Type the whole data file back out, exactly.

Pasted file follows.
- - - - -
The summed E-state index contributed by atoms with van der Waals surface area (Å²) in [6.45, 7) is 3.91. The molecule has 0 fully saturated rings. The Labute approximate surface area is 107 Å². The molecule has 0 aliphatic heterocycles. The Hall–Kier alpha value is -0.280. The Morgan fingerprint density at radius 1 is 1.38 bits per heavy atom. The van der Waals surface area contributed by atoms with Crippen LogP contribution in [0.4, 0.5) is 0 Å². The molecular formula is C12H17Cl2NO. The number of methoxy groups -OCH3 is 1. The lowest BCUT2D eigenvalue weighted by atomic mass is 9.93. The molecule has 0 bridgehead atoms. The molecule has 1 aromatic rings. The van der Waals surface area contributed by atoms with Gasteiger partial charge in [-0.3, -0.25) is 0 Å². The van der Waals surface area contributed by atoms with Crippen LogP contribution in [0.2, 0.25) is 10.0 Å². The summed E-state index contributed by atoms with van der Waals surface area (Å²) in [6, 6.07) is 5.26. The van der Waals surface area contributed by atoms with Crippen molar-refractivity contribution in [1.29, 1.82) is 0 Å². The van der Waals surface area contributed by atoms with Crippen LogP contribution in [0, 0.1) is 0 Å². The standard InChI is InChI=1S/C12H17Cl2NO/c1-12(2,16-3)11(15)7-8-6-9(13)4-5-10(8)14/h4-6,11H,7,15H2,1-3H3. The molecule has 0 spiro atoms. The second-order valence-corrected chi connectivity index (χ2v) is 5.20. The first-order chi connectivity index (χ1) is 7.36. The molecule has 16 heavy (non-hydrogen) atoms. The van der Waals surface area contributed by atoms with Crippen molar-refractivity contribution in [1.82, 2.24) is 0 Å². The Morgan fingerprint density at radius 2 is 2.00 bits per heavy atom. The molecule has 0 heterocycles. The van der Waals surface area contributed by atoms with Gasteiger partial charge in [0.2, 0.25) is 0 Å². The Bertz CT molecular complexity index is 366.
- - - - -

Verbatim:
The summed E-state index contributed by atoms with van der Waals surface area (Å²) in [6.45, 7) is 3.91. The molecule has 0 fully saturated rings. The Labute approximate surface area is 107 Å². The molecule has 0 aliphatic heterocycles. The Hall–Kier alpha value is -0.280. The Morgan fingerprint density at radius 1 is 1.38 bits per heavy atom. The van der Waals surface area contributed by atoms with Crippen LogP contribution in [0.4, 0.5) is 0 Å². The molecular formula is C12H17Cl2NO. The number of methoxy groups -OCH3 is 1. The lowest BCUT2D eigenvalue weighted by atomic mass is 9.93. The molecule has 0 bridgehead atoms. The molecule has 1 aromatic rings. The van der Waals surface area contributed by atoms with Gasteiger partial charge in [-0.3, -0.25) is 0 Å². The van der Waals surface area contributed by atoms with Crippen LogP contribution in [0.2, 0.25) is 10.0 Å². The summed E-state index contributed by atoms with van der Waals surface area (Å²) in [6, 6.07) is 5.26. The van der Waals surface area contributed by atoms with Crippen molar-refractivity contribution in [1.29, 1.82) is 0 Å². The van der Waals surface area contributed by atoms with Crippen LogP contribution in [0, 0.1) is 0 Å². The standard InChI is InChI=1S/C12H17Cl2NO/c1-12(2,16-3)11(15)7-8-6-9(13)4-5-10(8)14/h4-6,11H,7,15H2,1-3H3. The molecule has 0 spiro atoms. The second-order valence-corrected chi connectivity index (χ2v) is 5.20. The first-order chi connectivity index (χ1) is 7.36. The molecule has 16 heavy (non-hydrogen) atoms. The van der Waals surface area contributed by atoms with Crippen molar-refractivity contribution in [1.82, 2.24) is 0 Å². The Morgan fingerprint density at radius 2 is 2.00 bits per heavy atom. The molecule has 0 heterocycles. The van der Waals surface area contributed by atoms with Gasteiger partial charge in [0.2, 0.25) is 0 Å². The Bertz CT molecular complexity index is 366.